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The mad king and the new swan stone

Published: 2017.12.11 - 13:17:36   /  /  Laura Barrera Jerez  /  translated by  Luis E. Amador Dominguez  /

Sometimes Bavaria looks like a medieval city, the setting of a fairy tale or the perfect location to record a film where past and present merge. The great and mysterious buildings of Germany have left great traces over time and many still stand on its walls and stories.

That is the case of the Neuschwanstein Castle, which although it does not belong to the medieval stage, has the distinction of having been built thanks to the commands of King Ludwig II of Bavaria or the Mad King, as he was known in the nineteenth century.

They say that this man was looking for an idyllic and unattainable place and, with such a commitment; the fortress was built in 1868. At that time, defensive constructions of this type were no longer necessary, but many monarchs still maintained their airs of grandeur and splendor as symbols of supremacy.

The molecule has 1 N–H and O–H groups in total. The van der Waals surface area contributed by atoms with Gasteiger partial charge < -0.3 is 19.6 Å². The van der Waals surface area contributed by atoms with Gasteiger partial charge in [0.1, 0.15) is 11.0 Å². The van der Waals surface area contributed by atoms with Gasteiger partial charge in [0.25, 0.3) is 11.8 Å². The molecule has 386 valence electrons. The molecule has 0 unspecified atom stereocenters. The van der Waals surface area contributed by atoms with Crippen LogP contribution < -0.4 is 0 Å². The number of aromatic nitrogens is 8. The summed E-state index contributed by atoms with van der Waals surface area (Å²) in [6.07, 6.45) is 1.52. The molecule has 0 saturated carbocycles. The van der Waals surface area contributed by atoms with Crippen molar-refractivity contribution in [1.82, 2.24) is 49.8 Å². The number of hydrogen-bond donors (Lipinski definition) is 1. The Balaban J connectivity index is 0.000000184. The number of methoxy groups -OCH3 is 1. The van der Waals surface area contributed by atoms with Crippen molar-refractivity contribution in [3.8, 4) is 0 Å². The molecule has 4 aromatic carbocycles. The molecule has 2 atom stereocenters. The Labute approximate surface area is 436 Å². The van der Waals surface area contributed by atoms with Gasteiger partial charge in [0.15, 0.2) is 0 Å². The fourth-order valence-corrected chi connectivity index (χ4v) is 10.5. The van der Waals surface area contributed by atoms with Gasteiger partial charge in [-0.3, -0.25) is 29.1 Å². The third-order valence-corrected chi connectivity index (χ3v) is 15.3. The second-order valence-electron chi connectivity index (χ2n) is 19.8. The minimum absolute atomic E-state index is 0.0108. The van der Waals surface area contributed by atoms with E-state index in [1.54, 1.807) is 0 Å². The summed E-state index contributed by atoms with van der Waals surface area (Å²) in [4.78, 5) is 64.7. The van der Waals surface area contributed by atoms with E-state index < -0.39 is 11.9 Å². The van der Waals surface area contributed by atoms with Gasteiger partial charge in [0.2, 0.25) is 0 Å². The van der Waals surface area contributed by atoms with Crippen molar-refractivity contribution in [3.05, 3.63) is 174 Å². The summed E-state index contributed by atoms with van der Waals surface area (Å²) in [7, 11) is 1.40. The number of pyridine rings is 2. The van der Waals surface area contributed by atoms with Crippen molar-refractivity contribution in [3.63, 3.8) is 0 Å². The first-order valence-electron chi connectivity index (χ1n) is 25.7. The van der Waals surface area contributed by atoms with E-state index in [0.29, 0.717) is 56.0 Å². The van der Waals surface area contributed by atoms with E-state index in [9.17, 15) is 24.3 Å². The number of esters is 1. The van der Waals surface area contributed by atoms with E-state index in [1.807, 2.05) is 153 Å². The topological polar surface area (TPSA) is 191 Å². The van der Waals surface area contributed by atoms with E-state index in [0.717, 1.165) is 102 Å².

As they say, King Ludwig personally took care of the interior decoration inspired by the work of the composer Richard Wagner. Even, the name of the castle comes from his work Lohengrin and it literally means Castle of the Prince's new stone. All its beauty could be summed up in an iconic element: it was the model selected by Walt Disney for the castle of the movie "Sleeping Beauty".

The building is of neo-romantic style and out of its 360 rooms, only fourteen were finished. According to the plan, each of them represents a set design for Wagner's operas. It was conceived as a very elegant construction and was one of the first to have electric light.

The spaces of the castle were conceived according to decorative elements, without practical residential considerations. The rooms are set with references to legends and medieval characters such as Tristán and Isolda and Fernando el Católico.

The so-called "Hall of the singers", for example, has murals on the legend of Parzifal and it is inspired by the poet Tannhäuser, who, according to popular voices, had found love with the goddess Venus, on the mountain of Hörselberg.

The plan conceived by Ludwig II was executed meticulously. Just to make the carved wooden canopies of his bed, fourteen sculptors worked for four and a half years. However, the protagonist of this story died before the work was completed.

In June 1886, a medical committee declared that King Ludwig II suffered from dementia. Soon he was transferred to the castle of Berg and, as if the legends that adorn the halls of his beloved Neuschwanstein were not enough, a few days later, his body was found in Lake Starnberg. Since then his death is a mystery.

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